Around 226 people have resigned from the Build Bhutan Project so far
It is 5am in the morning and there is already a long queue outside the physician’s cabin at the national referral hospital in the capital, with many eagerly waiting to obtain their Medical Certificate (MC) to travel overseas for study and work.
Ugyen Choden, a former employee of Build Bhutan Project (BBP), who resigned from her job recently to return back to the Middle East, is one of the many who are going abroad seeking greener pastures.
“They pay better over there and work is far less taxing,” she said.
The Ministry of Labour and Human Resources (MoLHR) also witnessed a large number of workers resigning from the project, especially after many countries around the world reopened its borders.
“Since the project’s inception, around 226 people have resigned, and most have done so in recent times as they are heading back overseas for better opportunities,” said Chimi Rinzin, the chief program officer of MoLHR.
“BBP was only a temporary measure put in place as a part of the economic contingency plan for those Bhutanese who had lost their job due to the pandemic.”
Currently, there are three categories of workers engaged with the BBP, namely the laid-off overseas returnees, people with unpaid leave (tourism sector) and the regular job seekers.
“Among these three categories, only the job seekers are remaining here while others are returning back to their pre-pandemic work as borders and economies are reopening,” Chimi Rinzin said.
Further, many speculate the ministry’s failure to provide the pay revision it promised early last year for employees quitting the project.
“The ministry announced a pay raise last year to attract more people into the project but all of a sudden it was put on hold indefinitely,” said a BBP employee.
According to the employment officer from the ministry, with the improvement in the pandemic situation, import of foreign workers from India has been reopened, thereby making the pay revision impractical.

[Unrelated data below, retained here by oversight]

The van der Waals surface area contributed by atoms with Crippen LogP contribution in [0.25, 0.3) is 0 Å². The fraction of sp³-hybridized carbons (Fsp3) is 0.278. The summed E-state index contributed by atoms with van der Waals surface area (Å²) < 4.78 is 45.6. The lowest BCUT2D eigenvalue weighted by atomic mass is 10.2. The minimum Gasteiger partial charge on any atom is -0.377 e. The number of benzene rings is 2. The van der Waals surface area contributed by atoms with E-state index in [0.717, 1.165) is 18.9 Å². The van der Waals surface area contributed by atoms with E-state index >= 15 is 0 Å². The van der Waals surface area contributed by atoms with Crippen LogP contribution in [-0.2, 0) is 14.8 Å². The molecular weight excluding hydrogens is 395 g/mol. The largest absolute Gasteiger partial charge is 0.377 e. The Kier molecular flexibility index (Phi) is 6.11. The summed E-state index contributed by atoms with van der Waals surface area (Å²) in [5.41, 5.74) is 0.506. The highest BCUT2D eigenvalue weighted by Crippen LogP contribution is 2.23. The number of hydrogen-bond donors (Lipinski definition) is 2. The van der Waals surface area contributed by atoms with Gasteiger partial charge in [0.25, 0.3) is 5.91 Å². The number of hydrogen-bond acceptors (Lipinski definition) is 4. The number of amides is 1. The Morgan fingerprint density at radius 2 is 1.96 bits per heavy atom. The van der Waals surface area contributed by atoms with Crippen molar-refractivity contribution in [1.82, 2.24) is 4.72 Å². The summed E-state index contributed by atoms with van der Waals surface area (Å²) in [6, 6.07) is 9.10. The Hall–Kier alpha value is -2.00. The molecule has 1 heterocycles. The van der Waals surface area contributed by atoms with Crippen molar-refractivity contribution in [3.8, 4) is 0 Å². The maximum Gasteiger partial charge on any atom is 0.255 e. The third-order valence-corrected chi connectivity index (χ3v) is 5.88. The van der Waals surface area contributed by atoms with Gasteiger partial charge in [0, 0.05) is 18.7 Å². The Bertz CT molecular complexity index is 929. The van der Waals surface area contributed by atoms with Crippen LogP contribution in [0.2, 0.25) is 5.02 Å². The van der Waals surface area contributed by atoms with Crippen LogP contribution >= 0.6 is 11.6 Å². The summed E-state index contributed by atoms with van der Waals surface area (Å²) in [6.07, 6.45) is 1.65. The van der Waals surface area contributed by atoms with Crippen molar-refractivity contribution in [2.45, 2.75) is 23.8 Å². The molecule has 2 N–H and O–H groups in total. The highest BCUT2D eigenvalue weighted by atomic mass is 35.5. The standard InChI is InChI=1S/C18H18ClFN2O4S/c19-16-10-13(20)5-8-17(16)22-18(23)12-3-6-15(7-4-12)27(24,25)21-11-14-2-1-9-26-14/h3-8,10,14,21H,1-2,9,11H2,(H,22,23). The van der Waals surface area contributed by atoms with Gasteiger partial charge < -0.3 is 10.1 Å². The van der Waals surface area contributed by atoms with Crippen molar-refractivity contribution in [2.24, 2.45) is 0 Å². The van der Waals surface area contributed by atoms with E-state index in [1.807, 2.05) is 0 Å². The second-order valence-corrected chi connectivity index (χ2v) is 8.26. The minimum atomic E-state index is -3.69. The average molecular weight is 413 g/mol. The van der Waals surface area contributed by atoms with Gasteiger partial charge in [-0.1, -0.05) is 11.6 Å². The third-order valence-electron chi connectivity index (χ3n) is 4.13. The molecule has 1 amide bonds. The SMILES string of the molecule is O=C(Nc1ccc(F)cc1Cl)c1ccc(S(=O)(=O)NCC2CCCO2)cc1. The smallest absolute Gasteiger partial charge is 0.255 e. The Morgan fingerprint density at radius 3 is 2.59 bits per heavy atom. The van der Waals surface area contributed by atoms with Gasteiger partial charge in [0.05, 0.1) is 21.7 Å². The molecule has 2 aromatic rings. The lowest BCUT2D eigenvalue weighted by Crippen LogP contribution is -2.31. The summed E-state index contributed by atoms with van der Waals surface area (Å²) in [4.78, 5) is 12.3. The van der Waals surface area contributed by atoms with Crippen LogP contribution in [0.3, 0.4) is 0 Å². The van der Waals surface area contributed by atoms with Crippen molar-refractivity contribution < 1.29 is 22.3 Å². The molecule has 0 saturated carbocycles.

“Now the BBP will just provide the wage top up based on one’s skills,” Chimi Rinzin said, adding the pay revision if enacted could have caused more harm than good. We will never be able to replace the foreign workers.”
Meanwhile, 394 youths with the BBP are permanently engaged in various areas of 46 specialized firms. However, on the construction front, the official mentioned that Bhutanese workers are less competent compared to the expatriates, besides being unskilled.
“Most youths engaged by the BBP are unskilled and to train them, we need skilled workers,” he added.
Therefore, in order to manage the foreign workers efficiently, and train Bhutanese youths in different disciplines of the construction sector, the ministry is going to implement the Foreign Workers Management Strategy (FWMS).
Chimi Rinzin mentioned how this new approach will streamline everything, from assessing the actual number of manpower required for constructing each building to creating an ideal ratio between the foreign and Bhutanese workers, mainly to train the latter alongside the highly skilled expatriates.
“With this policy, it will be mandatory for every sector importing foreign workers to employ a specific number of Bhutanese based on the ratio,” he explained, besides discouraging contractors to bring in expatriate workers illegally.
The ministry also has an alternative approach to enhance skill programs in areas with high demand.
“If we go by the trend, there is a high demand for skilled workers in the BBP, but on the contrary the supply of unskilled workers in the construction sector is high,” he said.
Presently, the BBP has employed 1,631 trainees in various sectors, in addition to the 1,351 skilled workers engaged in the construction sector.
Tshering Pelden from Thimphu